If a few potted plants in the office window can increase productivity and creativity with up to 15%, and reduce stress by 37%, what would an entire forest be capable of? Suston’s editor Jonathan Fraenkel-Eidse uses lockdown  to find out.

The first weeks of lockdown were tough for many of us. After a few exercises in futility with home office – aka dirty dishes and laundry day – I found myself quickly longing for my old workspace, a lively coworking hub in central Oslo.  Having gone all-in on “The Big Green Office Trend,” it was beginning to look like a proper mini-jungle, complete with vines, “living walls” and palm trees on the rooftop terrace.

Now in these strange coronavirus times, far down the list of worries we can also fear the worst for many of these abandoned, unwatered green offices. Yet with a little distance from my office, I’ve had time to reflect on this trend and where it might be heading: At one point or another we reach a limit for how much “outside” we can fit “inside” before we need to start taking a machete to work. Or, as I discovered, there is a much more straightforward way to get the same nature benefits: by simply working outside.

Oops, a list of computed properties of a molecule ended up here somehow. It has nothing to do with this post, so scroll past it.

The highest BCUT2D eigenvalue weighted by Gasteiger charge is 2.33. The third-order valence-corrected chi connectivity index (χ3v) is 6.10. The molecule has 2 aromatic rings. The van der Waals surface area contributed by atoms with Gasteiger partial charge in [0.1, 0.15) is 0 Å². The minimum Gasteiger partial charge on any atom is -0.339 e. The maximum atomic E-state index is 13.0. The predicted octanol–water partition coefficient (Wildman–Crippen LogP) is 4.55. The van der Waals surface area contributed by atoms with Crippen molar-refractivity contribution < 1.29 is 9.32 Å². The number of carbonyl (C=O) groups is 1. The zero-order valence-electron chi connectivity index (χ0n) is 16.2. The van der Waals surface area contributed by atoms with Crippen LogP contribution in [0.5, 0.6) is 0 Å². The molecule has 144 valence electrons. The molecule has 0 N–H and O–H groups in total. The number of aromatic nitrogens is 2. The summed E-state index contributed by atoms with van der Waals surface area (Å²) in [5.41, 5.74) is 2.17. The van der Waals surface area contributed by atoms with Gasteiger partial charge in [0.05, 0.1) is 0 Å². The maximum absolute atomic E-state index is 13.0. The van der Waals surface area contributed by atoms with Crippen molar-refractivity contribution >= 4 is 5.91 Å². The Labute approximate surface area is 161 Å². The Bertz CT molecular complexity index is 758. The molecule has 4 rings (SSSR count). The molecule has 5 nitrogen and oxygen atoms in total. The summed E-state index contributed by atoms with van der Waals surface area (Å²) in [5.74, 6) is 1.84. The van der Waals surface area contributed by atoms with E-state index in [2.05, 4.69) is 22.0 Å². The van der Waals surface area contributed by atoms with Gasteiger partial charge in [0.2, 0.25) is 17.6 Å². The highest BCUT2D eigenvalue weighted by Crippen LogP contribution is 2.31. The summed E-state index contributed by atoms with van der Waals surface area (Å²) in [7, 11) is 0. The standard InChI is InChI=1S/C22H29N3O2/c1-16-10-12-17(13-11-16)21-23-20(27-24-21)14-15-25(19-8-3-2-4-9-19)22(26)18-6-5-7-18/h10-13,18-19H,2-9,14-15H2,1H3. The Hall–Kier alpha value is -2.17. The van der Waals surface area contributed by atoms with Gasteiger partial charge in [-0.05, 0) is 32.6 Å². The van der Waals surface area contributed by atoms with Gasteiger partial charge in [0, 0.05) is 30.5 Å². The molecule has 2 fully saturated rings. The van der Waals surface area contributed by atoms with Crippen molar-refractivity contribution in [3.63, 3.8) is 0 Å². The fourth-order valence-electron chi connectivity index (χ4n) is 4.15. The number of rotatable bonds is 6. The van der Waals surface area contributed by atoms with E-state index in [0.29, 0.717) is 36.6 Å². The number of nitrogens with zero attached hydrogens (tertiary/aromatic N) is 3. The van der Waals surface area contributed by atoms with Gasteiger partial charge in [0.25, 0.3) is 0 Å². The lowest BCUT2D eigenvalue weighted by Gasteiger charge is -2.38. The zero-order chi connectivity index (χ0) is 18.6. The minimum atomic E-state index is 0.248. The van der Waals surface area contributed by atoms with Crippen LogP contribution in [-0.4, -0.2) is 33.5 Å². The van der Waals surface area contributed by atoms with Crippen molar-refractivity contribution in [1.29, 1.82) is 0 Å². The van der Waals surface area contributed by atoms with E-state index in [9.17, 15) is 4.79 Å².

Office unplugged

So, for the last 2 months I’ve packed my laptop, solar panels and a whole lot of coffee down to my new favorite outdoor workspace, a quiet lake close to my home. Once arrived, I typically first spend a moment getting better acquainted with my surroundings. The smells, the sounds, the light.  I hear a nesting grey goose’s honk! across the lake. A huge (really!) pike swims slowly along the water’s edge. A curious frog hops up and volunteers for an impromptu photoshoot.

After five long minutes have passed, I’m ready to open my laptop. I sit still while I work, but it’s as though the place itself passes me by as its stories slowly unfold. Out here, countless magnificent performances are enacted every single day. Actors frog, fish and goose make their entré, perform, and make their exeunt in a timeless drama with a golden, glittering lake as backdrop.

Creativity flows. I get a lot done. I think I’ve been so effective, in fact, that I decide to take a little dip. And after all this, it’s still one more hour until lunch. What should I get up to now, I wonder, and begin on what should have been tomorrow’s task…

The antithesis of Time Crunch

For many, the above outdoor office experience may sound exaggerated, maybe even fictitious. True, the experience might be rare for us adults. Yet many likely can recall the feeling from summer vacations as a child.

Researchers have found evidence for it, in any case, and call the experience of time expanding in nature as “time abundance.” While 30 minutes may feel like hardly enough time to respond to a few emails in a state of time crunch, it’s amazing what one can do with all 1800 seconds in a state of time abundance. The same time, but different experiences due to place.

Similar research has found the correlation between creativity and time spent in nature, with some reports finding a 50% increase in creative problem-solving skills after an extended time spent outdoors. Fifty percent!

Some (un)practical info